Medicine of the Future in America

Category Archives: ARDS - Part 2

Cardiorespiratory Effects of Pressure-controlled Ventilation With and Without Inverse Ratio in the Adult Respiratory Distress Syndrome: Discussion

The main findings of this study were that (1) the effects of PCV on gas exchange and hemodynamics were not different from those of VCY and (2) PC-IRV failed to improve Pa02 while inducing a decrease in Cl and hence in Do2. Few studies have reported the effects of PCV in ARDS. Abraham and Yoshihara reported an improvement in Pa02 with this mode. This beneficial effect might be ascribed to improvement in alveolar recruitment, gas diffusion, and ventilation of alveolar units with slow time constants, induced by the decelerating flow pattern that occurs in PCV Nevertheless, like other authors, we did not observe any difference in Pa02 between VCV and PCV.
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Cardiorespiratory Effects of Pressure-controlled Ventilation With and Without Inverse Ratio in the Adult Respiratory Distress Syndrome: Results

Cardiorespiratory Effects of Pressure-controlled Ventilation With and Without Inverse Ratio in the Adult Respiratory Distress Syndrome: ResultsTable 1 summarizes the main characteristics of the population studied. All patients suffered from ARDS for 48 h or less, with a lung injury score ranging from 2.75 to 3.25. Patient 7 had a history of chronic bronchitis. No other patient had experienced previous pulmonary disease. Main results are expressed in Table 2. The only significant difference between VCV and PCV was a lower pPaw in PCV (p<0.05); this difference was found in all patients. The use of PC-IRV induced an increase in PEEPi and mPaw (p<0.05) and a decrease in pPaw (p<0.05) without change in Pplat. No significant differences in Pa02 were observed among the three modes. Notably, we did not observe a significant increase in Pk02 with PC-IRV. In 3 patients, we observed a more than 20 percent difference in Pa02 between VCV and PC-IRV; Pa02 was higher with PC-IRV in 2 and lower in 1.

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Cardiorespiratory Effects of Pressure-controlled Ventilation With and Without Inverse Ratio in the Adult Respiratory Distress Syndrome: Methods

In all patients a flow-directed pulmonary artery catheter (Edwards Swan-Ganz 7F) and a radial artery catheter had been placed previously for hemodynamic monitoring. The CO was calculated with a computer (Edwards 9250 A), as the mean of 5 measurements obtained by injecting 10 ml of dextrose solution. All vascular pressures were measured via quartz transducer (Hewlett-Packard 1290). Arterial blood and mixed-venous blood gas levels were measured (Corning 178 and CO-Oximeter 2500) immediately after CO measurements. The Do and oxygen consumption (Vo) were calculated using standard formulas. Blood lactate concentration was determined using an enzymatic method. Airway pressures were measured with a differential pressure transducer (Validyne DP 45, ±56 cm HaO) connected close to the proximal end of the endotracheal tube. Plateau pressure (Pplat) and PEEPi were measured 2 s after end-inspiratory and end-expiratory occlusions, respectively. The mean airway pressure (mPaw) was measured by electronic filtering of the airway pressure signal. Airway pressure tracing was recorded on a multichannel polygraph (Could ТА 550). Tidal volume (Vt) was measured by means of the inspiratory flow transducer of the ventilator.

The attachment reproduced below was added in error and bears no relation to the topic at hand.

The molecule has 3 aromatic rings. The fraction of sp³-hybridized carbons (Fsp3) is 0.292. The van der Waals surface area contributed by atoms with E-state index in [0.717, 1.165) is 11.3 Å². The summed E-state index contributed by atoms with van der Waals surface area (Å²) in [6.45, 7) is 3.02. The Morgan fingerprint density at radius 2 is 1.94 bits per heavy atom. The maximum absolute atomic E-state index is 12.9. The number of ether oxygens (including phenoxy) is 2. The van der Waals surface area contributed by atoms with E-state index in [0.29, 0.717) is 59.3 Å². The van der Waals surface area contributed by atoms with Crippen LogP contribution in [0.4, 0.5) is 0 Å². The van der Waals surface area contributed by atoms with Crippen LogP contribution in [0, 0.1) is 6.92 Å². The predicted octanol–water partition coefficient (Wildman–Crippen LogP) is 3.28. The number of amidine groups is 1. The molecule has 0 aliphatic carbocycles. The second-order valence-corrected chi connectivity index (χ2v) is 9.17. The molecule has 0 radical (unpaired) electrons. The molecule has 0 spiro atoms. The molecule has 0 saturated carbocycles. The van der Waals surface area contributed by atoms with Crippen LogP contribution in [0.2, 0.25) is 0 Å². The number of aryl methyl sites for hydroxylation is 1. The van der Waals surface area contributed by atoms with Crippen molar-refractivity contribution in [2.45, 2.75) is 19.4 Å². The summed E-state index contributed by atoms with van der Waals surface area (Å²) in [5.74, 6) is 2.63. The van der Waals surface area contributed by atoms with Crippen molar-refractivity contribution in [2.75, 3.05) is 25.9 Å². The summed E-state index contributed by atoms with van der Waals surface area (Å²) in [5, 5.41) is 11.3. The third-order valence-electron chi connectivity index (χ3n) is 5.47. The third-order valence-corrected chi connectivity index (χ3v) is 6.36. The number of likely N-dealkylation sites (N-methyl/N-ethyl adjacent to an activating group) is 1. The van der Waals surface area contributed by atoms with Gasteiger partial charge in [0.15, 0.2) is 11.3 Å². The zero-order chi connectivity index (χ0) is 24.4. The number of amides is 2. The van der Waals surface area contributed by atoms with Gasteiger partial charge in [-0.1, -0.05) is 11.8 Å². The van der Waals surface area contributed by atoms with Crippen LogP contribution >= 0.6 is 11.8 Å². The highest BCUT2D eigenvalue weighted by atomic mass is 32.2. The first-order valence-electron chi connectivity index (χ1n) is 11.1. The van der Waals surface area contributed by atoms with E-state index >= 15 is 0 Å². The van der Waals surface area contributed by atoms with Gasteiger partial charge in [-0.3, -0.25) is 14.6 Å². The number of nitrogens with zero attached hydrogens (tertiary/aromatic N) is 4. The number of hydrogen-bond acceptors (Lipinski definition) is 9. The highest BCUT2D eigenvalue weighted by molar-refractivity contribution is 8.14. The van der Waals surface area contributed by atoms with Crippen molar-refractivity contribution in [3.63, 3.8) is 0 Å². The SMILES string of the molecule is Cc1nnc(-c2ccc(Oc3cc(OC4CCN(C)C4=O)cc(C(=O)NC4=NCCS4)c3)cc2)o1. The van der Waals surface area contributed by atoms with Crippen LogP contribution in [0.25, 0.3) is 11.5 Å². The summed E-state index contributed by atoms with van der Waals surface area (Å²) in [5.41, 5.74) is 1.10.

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Cardiorespiratory Effects of Pressure-controlled Ventilation With and Without Inverse Ratio in the Adult Respiratory Distress Syndrome: Patients

Cardiorespiratory Effects of Pressure-controlled Ventilation With and Without Inverse Ratio in the Adult Respiratory Distress Syndrome: PatientsConventional ventilatory support of patients with the adult respiratory distress syndrome (ARDS) consists of volume-controlled ventilation (VCV) with positive end-expiratory pressure (PEEP). This ventilatory mode is commonly used with an inspiratory-to-expiratory time ratio (I/E) lower than one. Inverse ratio ventilation (IRV), defined as a ventilation with I/E higher than one, is proposed as an alternative mode of ventilatory support in this setting. Indeed, IRV was demonstrated to increase Pa02 and to decrease peak airway pressure (pPaw), thus suggesting that this mode can improve pulmonary gas exchange while lowering the risk of barotrauma. In most published studies, IRV was delivered in a pressure-controlled mode (PC-IRV). It is likely that the increase in Pa02 induced by IRV is at least partly due to the occurrence of intrinsic PEEP (PEEPi). Moreover, it is clearly demonstrated that PEEP can induce a decrease in cardiac output (CO) and consequently in oxygen delivery (Do2). The PEEPi may have the same potential detrimental effect as PEEP on cardiac function. Thus, the effects of IRV on CO and Do2 are questionable. Now, Do2 is an important parameter to take into account in ARDS because Do2 was reported as a critical prognostic factor and because oxygen supply dependency was frequently found in this setting. In this way, ventilatory modes in ARDS should be assessed on Do2, rather than on pulmonary gas exchange (ie, Pa02 or shunt fraction). Few studies reported the effects of IRV on CO and Do2 in ARDS, and results were conflicting.
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